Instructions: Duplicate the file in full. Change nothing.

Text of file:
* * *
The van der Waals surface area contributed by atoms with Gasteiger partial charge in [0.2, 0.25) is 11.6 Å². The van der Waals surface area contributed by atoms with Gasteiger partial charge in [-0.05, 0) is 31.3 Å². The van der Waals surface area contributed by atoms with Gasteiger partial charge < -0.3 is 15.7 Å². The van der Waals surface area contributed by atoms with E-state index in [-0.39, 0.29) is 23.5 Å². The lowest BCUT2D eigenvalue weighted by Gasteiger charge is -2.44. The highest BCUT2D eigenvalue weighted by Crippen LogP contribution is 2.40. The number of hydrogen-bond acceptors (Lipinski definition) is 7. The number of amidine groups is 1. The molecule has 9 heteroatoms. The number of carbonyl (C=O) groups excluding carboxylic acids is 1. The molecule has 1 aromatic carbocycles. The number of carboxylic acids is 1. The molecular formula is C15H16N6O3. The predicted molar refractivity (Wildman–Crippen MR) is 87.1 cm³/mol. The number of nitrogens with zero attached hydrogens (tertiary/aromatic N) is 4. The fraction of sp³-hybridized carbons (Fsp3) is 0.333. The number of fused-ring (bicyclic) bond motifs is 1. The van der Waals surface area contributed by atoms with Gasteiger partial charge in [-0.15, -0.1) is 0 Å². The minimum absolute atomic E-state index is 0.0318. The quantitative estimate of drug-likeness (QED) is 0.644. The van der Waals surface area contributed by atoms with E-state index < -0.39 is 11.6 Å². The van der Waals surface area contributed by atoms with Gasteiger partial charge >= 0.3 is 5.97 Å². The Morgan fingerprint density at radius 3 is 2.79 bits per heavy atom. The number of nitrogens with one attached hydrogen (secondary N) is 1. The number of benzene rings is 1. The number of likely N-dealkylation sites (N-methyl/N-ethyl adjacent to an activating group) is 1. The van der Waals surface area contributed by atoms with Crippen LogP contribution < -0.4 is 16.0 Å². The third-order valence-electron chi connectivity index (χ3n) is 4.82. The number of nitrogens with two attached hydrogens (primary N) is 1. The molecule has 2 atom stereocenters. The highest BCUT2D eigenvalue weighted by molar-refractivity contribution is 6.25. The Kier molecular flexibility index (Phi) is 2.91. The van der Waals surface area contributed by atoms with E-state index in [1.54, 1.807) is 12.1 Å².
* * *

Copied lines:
The van der Waals surface area contributed by atoms with Gasteiger partial charge in [0.2, 0.25) is 11.6 Å². The van der Waals surface area contributed by atoms with Gasteiger partial charge in [-0.05, 0) is 31.3 Å². The van der Waals surface area contributed by atoms with Gasteiger partial charge < -0.3 is 15.7 Å². The van der Waals surface area contributed by atoms with E-state index in [-0.39, 0.29) is 23.5 Å². The lowest BCUT2D eigenvalue weighted by Gasteiger charge is -2.44. The highest BCUT2D eigenvalue weighted by Crippen LogP contribution is 2.40. The number of hydrogen-bond acceptors (Lipinski definition) is 7. The number of amidine groups is 1. The molecule has 9 heteroatoms. The number of carbonyl (C=O) groups excluding carboxylic acids is 1. The molecule has 1 aromatic carbocycles. The number of carboxylic acids is 1. The molecular formula is C15H16N6O3. The predicted molar refractivity (Wildman–Crippen MR) is 87.1 cm³/mol. The number of nitrogens with zero attached hydrogens (tertiary/aromatic N) is 4. The fraction of sp³-hybridized carbons (Fsp3) is 0.333. The number of fused-ring (bicyclic) bond motifs is 1. The van der Waals surface area contributed by atoms with Gasteiger partial charge in [-0.15, -0.1) is 0 Å². The minimum absolute atomic E-state index is 0.0318. The quantitative estimate of drug-likeness (QED) is 0.644. The van der Waals surface area contributed by atoms with E-state index < -0.39 is 11.6 Å². The van der Waals surface area contributed by atoms with Gasteiger partial charge >= 0.3 is 5.97 Å². The Morgan fingerprint density at radius 3 is 2.79 bits per heavy atom. The number of nitrogens with one attached hydrogen (secondary N) is 1. The number of benzene rings is 1. The number of likely N-dealkylation sites (N-methyl/N-ethyl adjacent to an activating group) is 1. The van der Waals surface area contributed by atoms with Crippen LogP contribution < -0.4 is 16.0 Å². The third-order valence-electron chi connectivity index (χ3n) is 4.82. The number of nitrogens with two attached hydrogens (primary N) is 1. The molecule has 2 atom stereocenters. The highest BCUT2D eigenvalue weighted by molar-refractivity contribution is 6.25. The Kier molecular flexibility index (Phi) is 2.91. The van der Waals surface area contributed by atoms with E-state index in [1.54, 1.807) is 12.1 Å².